I start teaching yielding with direct, fingertip pressure, but I also teach them to respond to implied pressure - eg. waving whip/rope, pointing finger, etc.
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post #3 of 5 Old 08-01-2012, 03:03 AM
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^^ What loosie said.

And I accompany the close-up yielding training with vocal cues like "back", "and-walking" and "whoa" to make things a bit easier when working either from a distance or on their backs.
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post #4 of 5 Old 08-01-2012, 10:03 AM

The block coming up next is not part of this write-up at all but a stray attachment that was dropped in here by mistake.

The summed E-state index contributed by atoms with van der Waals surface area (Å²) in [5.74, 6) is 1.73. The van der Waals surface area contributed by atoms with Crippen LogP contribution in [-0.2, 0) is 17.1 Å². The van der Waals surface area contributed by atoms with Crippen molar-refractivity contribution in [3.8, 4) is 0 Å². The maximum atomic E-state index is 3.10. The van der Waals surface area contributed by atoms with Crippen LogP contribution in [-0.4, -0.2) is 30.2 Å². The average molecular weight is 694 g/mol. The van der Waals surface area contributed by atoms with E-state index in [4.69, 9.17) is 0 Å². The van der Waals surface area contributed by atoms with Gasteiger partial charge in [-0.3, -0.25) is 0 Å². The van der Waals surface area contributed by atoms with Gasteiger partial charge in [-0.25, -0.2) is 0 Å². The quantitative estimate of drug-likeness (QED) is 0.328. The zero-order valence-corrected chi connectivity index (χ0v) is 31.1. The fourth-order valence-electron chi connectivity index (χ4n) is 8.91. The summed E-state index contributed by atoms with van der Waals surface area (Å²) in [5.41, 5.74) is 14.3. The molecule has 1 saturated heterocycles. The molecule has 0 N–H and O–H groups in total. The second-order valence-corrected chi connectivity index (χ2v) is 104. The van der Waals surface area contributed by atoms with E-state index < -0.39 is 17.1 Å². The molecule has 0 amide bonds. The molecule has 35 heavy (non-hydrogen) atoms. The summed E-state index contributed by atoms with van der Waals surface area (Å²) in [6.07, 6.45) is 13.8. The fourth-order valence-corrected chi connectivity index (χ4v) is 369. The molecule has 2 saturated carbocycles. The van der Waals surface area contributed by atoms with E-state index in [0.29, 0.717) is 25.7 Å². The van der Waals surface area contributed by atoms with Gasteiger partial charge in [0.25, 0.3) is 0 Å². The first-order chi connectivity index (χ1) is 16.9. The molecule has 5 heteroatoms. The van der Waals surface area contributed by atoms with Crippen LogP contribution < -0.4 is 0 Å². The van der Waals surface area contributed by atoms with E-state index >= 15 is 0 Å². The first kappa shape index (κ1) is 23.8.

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Got to agree with Loosie completely - that being said I'm going to assume you have taught him to yield - considering he keeps yielding from you and not just going out. It's funny you mention this today as I just moved to that step with my horse yesterday! My horse fully understands yielding every part of her body in both directions from my body language alone - no pressure is needed any more. So I know these skills are solid. So now I move on to lunging - I'm using this as a way to reinforce verbal cues for upward and downward transitions as I don't have a round pen - I don't see any other reason for lunging and would never lunge a horse to get them 'tired' or to try to bond with one - it simply doesn't work that way. I could go on about that if you want just ask, but I'm going to explain how I got my mare to lunge so that you can try.